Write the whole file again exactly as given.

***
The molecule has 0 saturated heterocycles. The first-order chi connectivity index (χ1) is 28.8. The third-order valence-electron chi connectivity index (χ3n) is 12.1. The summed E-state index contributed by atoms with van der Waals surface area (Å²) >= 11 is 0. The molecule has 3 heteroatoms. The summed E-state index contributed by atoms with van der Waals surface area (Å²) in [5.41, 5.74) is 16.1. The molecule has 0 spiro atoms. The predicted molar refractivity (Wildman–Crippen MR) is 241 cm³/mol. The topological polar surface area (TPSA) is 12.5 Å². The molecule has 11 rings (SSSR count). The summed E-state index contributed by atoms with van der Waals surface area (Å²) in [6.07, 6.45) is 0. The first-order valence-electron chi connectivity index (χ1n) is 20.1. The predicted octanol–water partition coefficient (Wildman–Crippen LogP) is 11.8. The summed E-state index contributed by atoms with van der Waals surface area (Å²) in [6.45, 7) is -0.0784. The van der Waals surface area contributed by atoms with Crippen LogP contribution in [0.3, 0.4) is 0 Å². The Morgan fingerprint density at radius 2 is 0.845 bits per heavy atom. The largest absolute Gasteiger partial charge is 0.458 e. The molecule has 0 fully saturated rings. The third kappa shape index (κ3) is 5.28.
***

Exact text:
The molecule has 0 saturated heterocycles. The first-order chi connectivity index (χ1) is 28.8. The third-order valence-electron chi connectivity index (χ3n) is 12.1. The summed E-state index contributed by atoms with van der Waals surface area (Å²) >= 11 is 0. The molecule has 3 heteroatoms. The summed E-state index contributed by atoms with van der Waals surface area (Å²) in [5.41, 5.74) is 16.1. The molecule has 0 spiro atoms. The predicted molar refractivity (Wildman–Crippen MR) is 241 cm³/mol. The topological polar surface area (TPSA) is 12.5 Å². The molecule has 11 rings (SSSR count). The summed E-state index contributed by atoms with van der Waals surface area (Å²) in [6.07, 6.45) is 0. The first-order valence-electron chi connectivity index (χ1n) is 20.1. The predicted octanol–water partition coefficient (Wildman–Crippen LogP) is 11.8. The summed E-state index contributed by atoms with van der Waals surface area (Å²) in [6.45, 7) is -0.0784. The van der Waals surface area contributed by atoms with Crippen LogP contribution in [0.3, 0.4) is 0 Å². The Morgan fingerprint density at radius 2 is 0.845 bits per heavy atom. The largest absolute Gasteiger partial charge is 0.458 e. The molecule has 0 fully saturated rings. The third kappa shape index (κ3) is 5.28.